Both the European Union and the United States are federal systems. Both divide law-making authority between the central government and the member states. Each has a dual judicial system, consisting of member state courts and central government courts. But the EU and the U.S. approaches to federalism diverge in two important ways. First, unlike the U.S., the EU has no system of lower federal courts. Second, in the U.S., the Supreme Court may review state court rulings that turn on issues of federal law. The European Court of Justice has no power of appellate review over the Member State courts. It resolves issues of EU law by way of “preliminary references,” a procedure by which Member State courts seek answers to specific questions. “Preliminary reference” roughly resembles federal court “certification” to the state courts in the U.S., except that the referral is from state to federal court in the EU version.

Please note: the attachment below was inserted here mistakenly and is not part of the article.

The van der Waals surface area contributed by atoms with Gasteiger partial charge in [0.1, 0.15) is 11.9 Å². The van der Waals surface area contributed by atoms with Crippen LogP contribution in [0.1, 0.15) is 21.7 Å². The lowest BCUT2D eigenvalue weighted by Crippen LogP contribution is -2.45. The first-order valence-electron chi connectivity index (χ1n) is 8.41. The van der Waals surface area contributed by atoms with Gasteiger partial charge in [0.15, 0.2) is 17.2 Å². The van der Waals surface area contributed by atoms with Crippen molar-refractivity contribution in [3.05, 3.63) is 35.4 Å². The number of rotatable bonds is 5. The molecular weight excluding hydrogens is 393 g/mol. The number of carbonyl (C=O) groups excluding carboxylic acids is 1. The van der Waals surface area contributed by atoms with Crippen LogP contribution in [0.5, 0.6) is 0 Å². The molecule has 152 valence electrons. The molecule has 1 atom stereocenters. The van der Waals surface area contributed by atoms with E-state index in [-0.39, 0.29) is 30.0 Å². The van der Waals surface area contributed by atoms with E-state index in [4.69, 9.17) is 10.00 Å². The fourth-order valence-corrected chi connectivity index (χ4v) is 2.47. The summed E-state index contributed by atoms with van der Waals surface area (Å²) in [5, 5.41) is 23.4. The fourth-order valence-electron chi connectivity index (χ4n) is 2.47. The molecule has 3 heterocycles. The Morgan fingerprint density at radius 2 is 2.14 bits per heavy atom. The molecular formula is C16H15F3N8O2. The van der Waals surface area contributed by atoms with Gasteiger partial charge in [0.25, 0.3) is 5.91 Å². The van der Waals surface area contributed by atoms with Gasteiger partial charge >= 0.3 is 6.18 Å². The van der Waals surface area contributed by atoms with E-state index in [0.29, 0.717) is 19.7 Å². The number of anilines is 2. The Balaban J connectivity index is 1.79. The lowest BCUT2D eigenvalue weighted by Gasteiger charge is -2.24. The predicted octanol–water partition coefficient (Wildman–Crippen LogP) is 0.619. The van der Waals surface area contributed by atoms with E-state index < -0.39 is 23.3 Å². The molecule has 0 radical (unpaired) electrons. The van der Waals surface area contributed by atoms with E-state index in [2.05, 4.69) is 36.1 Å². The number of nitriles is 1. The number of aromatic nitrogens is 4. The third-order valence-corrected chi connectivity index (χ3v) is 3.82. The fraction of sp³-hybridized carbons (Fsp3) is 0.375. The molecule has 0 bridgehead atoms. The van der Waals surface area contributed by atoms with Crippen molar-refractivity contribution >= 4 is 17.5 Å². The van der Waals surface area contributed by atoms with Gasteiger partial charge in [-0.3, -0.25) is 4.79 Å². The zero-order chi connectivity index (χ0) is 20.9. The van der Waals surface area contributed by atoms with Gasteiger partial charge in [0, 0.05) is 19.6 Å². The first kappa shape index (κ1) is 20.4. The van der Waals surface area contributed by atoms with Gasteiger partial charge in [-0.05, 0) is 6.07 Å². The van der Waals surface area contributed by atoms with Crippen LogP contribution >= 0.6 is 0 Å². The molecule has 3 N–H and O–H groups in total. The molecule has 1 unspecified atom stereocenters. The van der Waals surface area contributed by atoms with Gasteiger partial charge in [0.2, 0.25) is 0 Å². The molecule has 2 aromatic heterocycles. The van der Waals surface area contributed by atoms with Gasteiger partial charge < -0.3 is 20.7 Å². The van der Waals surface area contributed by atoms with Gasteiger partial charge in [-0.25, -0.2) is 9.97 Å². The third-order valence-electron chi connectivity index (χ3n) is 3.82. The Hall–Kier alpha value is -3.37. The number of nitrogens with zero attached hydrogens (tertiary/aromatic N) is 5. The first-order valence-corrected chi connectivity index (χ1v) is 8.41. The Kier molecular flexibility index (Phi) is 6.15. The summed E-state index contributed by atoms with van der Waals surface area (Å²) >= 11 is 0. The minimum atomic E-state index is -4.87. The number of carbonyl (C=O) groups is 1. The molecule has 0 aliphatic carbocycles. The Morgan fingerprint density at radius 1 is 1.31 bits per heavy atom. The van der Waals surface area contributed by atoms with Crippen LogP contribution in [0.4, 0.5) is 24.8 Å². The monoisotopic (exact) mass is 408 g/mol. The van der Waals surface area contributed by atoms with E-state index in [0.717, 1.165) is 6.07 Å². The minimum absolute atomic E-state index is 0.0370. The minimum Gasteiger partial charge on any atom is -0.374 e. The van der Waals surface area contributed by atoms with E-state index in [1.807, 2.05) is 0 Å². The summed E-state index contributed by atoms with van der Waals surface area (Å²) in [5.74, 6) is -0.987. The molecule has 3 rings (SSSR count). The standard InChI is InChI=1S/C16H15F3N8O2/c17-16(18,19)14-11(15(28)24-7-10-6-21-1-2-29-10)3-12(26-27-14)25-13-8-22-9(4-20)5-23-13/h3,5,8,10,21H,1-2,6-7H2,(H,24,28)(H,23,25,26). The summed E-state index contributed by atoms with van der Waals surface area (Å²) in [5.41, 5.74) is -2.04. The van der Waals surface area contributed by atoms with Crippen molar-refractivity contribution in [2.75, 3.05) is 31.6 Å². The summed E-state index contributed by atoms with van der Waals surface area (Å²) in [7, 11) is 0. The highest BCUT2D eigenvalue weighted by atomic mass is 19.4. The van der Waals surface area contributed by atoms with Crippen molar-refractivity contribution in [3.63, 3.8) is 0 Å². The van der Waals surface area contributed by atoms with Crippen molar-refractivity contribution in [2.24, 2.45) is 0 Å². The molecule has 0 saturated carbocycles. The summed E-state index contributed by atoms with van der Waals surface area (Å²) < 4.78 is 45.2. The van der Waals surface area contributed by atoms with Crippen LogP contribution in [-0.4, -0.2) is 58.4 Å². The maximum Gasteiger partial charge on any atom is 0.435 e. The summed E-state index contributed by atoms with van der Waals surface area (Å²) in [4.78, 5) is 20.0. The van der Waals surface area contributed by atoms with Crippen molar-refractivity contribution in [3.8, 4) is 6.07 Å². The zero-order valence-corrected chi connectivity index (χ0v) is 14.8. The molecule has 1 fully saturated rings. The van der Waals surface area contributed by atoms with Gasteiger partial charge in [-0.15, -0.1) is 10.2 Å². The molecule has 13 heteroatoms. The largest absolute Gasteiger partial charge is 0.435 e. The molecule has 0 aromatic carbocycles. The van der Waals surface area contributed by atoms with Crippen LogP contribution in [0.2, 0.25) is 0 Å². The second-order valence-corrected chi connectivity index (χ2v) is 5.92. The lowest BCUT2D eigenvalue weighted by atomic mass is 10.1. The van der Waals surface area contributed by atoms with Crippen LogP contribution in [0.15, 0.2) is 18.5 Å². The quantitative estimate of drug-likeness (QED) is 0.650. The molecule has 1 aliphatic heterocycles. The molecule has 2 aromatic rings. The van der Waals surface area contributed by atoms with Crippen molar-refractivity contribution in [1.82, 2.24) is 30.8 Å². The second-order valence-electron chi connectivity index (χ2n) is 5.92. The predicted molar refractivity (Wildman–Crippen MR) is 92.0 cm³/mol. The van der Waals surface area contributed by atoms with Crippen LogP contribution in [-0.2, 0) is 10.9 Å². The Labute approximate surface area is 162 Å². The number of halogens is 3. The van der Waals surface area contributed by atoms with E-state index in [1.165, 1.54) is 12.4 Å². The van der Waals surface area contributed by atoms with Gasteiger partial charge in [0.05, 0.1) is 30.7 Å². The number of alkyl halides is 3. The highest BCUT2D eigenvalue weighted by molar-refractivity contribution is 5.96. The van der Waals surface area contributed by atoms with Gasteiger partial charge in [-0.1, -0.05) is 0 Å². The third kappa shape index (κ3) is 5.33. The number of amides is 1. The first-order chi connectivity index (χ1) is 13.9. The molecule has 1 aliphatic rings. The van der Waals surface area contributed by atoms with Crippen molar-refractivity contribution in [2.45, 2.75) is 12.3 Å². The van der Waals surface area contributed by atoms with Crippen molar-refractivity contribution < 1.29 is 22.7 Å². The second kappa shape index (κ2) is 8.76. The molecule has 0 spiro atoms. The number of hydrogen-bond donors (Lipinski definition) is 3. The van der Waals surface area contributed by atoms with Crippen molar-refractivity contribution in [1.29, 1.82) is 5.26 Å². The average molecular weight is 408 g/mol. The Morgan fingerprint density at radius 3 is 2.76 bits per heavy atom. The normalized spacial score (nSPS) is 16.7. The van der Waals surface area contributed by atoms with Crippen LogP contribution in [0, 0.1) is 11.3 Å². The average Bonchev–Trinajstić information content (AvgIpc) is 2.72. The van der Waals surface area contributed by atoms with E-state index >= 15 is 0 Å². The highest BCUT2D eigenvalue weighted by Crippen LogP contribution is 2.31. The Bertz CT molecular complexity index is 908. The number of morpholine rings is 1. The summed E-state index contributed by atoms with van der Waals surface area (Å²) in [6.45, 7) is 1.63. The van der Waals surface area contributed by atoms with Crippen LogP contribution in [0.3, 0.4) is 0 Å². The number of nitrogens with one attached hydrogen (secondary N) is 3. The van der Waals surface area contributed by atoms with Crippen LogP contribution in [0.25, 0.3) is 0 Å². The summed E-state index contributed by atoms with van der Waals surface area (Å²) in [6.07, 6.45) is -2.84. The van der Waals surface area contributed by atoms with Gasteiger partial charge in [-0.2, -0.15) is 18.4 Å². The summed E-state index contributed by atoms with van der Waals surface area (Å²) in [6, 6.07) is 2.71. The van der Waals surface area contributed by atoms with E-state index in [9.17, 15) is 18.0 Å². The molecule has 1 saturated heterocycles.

This article compares the U.S. and EU approaches to interpretation and enforcement of central government law, in order to make three points. First, the article argues that the preliminary reference approach does not adequately assure the uniformity and effectiveness of EU law. Second, the article draws on the history of judicial federalism in the U.S. to argue against setting up a network of lower EU courts. Third, the article draws on that history to argue that effective enforcement of EU law, as well as the interests of the Member States, would be better served by amending the Eu treaties to authorize ECJ appellate review of Member State court rulings.
European Union Law in the Member State Courts: A Comparative View
, 30 Tul. J. Int'l. Comp. L. 109
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